Click here for a video of Valentine’s Day reflections from people downtown
With Valentine’s Day landing on a Saturday this year, some flower shops worry sales will decrease on what is traditionally one of the largest flower-selling days of the year.
“I’m just hoping for the best,” Anne Schultz, owner of Linden Hill Florist on S. Upton Avenue, said. “I’m depending on Valentine’s Day.”
Several Minneapolis-area florists said Valentine’s Day brings in between 10 percent and 30 percent of their income, making the holiday a much-needed success for shops struggling during the down economy.
Raed Kakish, owner and head designer of Indulge and Bloom on Nicollet Mall, said his store did poorly the past two months as a result of fewer people buying flowers for Christmas and companies cutting flower arrangements in lobbies.
“We’re hoping that [Valentine’s Day] will give us some extra income to make up for the massive loss we experienced this past December,” Kakish said. “Profits wise, it’s what really helps us have money to buy new inventory if we need it.”
Kakish added the economy changed how his store can get new inventory. “It used to be we had 30 days to pay off a product,” Kakish claimed. “Now if you don’t have the cash upfront, vendors aren’t shipping the product.”
Last week, the National Retail Federation released a study that found consumers plan to spend on average $102.50 on Valentine’s Day gifts, down by nearly 17 percent from the previous year. However, more than one-third (35.7 percent) of consumers will buy flowers, almost the same as last year (35.9 percent).
“[Flowers] are a little spendy and I would imagine they are something that could go,” a downtown Minneapolis worker named Ed, who did not give his last name, said. “I probably spent a little bit less, but I got a better deal.”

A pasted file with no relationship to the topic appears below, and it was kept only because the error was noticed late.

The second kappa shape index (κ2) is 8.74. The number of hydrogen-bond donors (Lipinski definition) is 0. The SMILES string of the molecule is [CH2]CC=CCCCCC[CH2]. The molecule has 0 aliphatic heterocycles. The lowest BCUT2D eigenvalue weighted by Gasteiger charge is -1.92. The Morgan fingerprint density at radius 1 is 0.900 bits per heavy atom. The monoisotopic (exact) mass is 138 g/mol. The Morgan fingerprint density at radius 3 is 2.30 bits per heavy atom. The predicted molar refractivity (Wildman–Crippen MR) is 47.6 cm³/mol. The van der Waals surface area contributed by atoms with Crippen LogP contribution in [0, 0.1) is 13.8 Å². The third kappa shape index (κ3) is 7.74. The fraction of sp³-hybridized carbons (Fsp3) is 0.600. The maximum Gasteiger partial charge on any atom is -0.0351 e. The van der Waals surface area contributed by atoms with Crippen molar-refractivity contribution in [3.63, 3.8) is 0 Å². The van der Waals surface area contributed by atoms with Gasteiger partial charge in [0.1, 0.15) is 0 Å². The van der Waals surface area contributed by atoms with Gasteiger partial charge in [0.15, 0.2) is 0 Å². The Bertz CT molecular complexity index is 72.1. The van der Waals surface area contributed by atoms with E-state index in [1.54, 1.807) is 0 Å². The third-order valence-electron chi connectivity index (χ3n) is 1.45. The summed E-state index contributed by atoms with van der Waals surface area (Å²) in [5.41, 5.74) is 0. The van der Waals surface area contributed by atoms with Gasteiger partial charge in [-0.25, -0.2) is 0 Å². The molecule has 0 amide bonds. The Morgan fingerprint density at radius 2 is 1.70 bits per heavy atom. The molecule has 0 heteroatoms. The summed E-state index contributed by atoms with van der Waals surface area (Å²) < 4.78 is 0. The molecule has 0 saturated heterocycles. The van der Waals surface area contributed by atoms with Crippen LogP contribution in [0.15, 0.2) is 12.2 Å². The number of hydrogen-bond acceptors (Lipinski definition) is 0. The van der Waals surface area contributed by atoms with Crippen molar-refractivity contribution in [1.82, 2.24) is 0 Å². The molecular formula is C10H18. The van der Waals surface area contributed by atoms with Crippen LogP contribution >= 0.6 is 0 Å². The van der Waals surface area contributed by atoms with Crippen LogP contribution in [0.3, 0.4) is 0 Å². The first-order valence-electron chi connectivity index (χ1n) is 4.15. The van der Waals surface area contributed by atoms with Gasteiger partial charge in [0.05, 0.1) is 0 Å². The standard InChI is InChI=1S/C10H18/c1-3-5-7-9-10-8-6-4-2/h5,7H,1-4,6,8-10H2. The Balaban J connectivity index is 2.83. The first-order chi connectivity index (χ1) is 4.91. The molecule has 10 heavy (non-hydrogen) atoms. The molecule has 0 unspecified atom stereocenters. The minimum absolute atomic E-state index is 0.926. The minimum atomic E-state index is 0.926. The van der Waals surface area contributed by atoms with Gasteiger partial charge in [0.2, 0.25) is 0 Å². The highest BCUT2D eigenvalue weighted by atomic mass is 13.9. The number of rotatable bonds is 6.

Ed said he will buy flowers for his wife from a florist and that he already bought flowers for his daughters from 1-800-FLOWERS. He said 1-800-FLOWERS was about $10 cheaper, but the flowers came without a vase.
A big issue for florists is that the holiday falls on a weekend. Most offices are closed, which prevents people from sending flower’s to a loved ones’ workplace.
Cheryl Stommel, owner of Lake Harriet Florist on S. Penn Avenue, said she expects there to be more walk-in business this Valentine’s Day because men generally wait until the last minute to buy flowers.
She added there is no way to know how well she will do, but she said business has picked up in the couple days leading to Valentine’s Day.
Flower suppliers to florists, however, are doing well. According to Michael Weinmeyer, the sales manager at Koehler & Dramm Wholesale Florist on E. Hennepin Avenue, his company has seen a 10 percent increase in sales this Valentine’s Day.
Weinmeyer said Koehler & Dramm have been helping florists with strategies on how to market to consumers, stating that the supplier is “only as successful as the retail florist.” One strategy Weinmeyer said is to have florists make deals with restaurants for flower arrangements.
Another way florists have been attracting business is with deals. Kim Erickson, the general manager at Soderberg’s Floral & Gift on E. Lake Street, said her store offers a walk-in special that includes a dozen roses for about $35. However, Erickson said the roses do not come with a vase or any other plants.
She added people can also buy other flowers that are cheaper than roses. For instance, her store sells tulips that can cost anywhere from $12 to $23.
No one knows for sure how florists will do this Valentine’s Day. If the National Retail Federation’s survey is correct, then florists can look for sales similar to last year’s numbers. It all depends on the last-minute shopping of a predominant male purchasing group.